‘We don’t want the mine to go away. We just want things done right,’ local official says
The Canadian Press – Lisa Kraus says it’s been a difficult two years in the tiny central British Columbia community of Likely, where the collapse of a massive tailings dam at the Mount Polley mine opened wounds that have yet to heal.
Twenty-four million cubic metres of mine waste and water gushed into nearby lakes and rivers on Aug. 4, 2014. An independent, government-ordered panel of experts concluded the cause was an inadequately designed dam at the Imperial Metals open pit copper and gold mine that didn’t account for drainage and erosion failures beneath the pond.
One of the panel’s geotechnical engineers described the location and design of the pond as loading a gun and pulling the trigger. “We were woken up in the middle of the night,” said Kraus, who lives on riverfront property just downstream from the mine site.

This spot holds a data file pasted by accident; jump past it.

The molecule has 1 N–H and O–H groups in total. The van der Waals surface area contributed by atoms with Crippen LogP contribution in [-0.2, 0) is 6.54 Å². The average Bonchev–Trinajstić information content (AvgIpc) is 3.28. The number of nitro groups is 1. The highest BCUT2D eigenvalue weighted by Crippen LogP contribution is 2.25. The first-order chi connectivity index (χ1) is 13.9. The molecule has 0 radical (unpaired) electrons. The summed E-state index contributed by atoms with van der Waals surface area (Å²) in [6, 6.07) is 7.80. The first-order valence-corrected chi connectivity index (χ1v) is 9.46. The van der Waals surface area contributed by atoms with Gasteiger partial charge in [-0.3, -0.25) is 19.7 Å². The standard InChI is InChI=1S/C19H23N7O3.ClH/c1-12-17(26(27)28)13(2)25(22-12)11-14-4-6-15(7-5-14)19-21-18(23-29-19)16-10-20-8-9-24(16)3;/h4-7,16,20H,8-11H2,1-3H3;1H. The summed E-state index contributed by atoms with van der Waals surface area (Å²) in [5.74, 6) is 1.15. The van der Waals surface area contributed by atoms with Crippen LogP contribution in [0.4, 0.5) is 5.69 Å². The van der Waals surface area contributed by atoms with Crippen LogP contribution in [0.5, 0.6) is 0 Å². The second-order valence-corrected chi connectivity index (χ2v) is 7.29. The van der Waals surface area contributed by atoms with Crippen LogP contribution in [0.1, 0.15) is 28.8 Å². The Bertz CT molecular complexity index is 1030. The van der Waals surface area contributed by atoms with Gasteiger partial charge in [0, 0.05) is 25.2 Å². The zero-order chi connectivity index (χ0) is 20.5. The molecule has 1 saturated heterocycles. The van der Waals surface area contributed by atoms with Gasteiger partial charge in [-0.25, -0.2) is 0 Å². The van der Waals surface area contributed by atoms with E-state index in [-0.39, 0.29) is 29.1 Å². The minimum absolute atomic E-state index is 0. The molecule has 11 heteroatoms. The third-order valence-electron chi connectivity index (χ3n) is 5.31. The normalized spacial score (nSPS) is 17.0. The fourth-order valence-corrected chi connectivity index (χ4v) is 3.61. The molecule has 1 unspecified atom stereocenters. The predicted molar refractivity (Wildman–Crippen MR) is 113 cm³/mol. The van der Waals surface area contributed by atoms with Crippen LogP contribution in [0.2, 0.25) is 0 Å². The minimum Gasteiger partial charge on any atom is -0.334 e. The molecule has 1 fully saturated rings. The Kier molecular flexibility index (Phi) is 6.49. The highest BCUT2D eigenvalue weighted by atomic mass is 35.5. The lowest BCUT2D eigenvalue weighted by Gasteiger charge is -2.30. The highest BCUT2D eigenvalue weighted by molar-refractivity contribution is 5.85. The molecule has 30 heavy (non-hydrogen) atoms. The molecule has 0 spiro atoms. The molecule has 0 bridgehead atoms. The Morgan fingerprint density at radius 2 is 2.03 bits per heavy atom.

“We had people camped down in our lower lot and we were told to wake them up … because we were uncertain how much or what was going to come down from the lake into the river.”
There were no casualties, but the collapse dumped millions of cubic metres of mine waste into Quesnel Lake and clogged salmon-bearing streams and rivers with waste and trees.
Kraus, who serves as Likely’s chamber of commerce vice president and community co-ordinator, said despite government reports that water quality in Quesnel Lake meets provincial drinking quality guidelines, many residents are still concerned.
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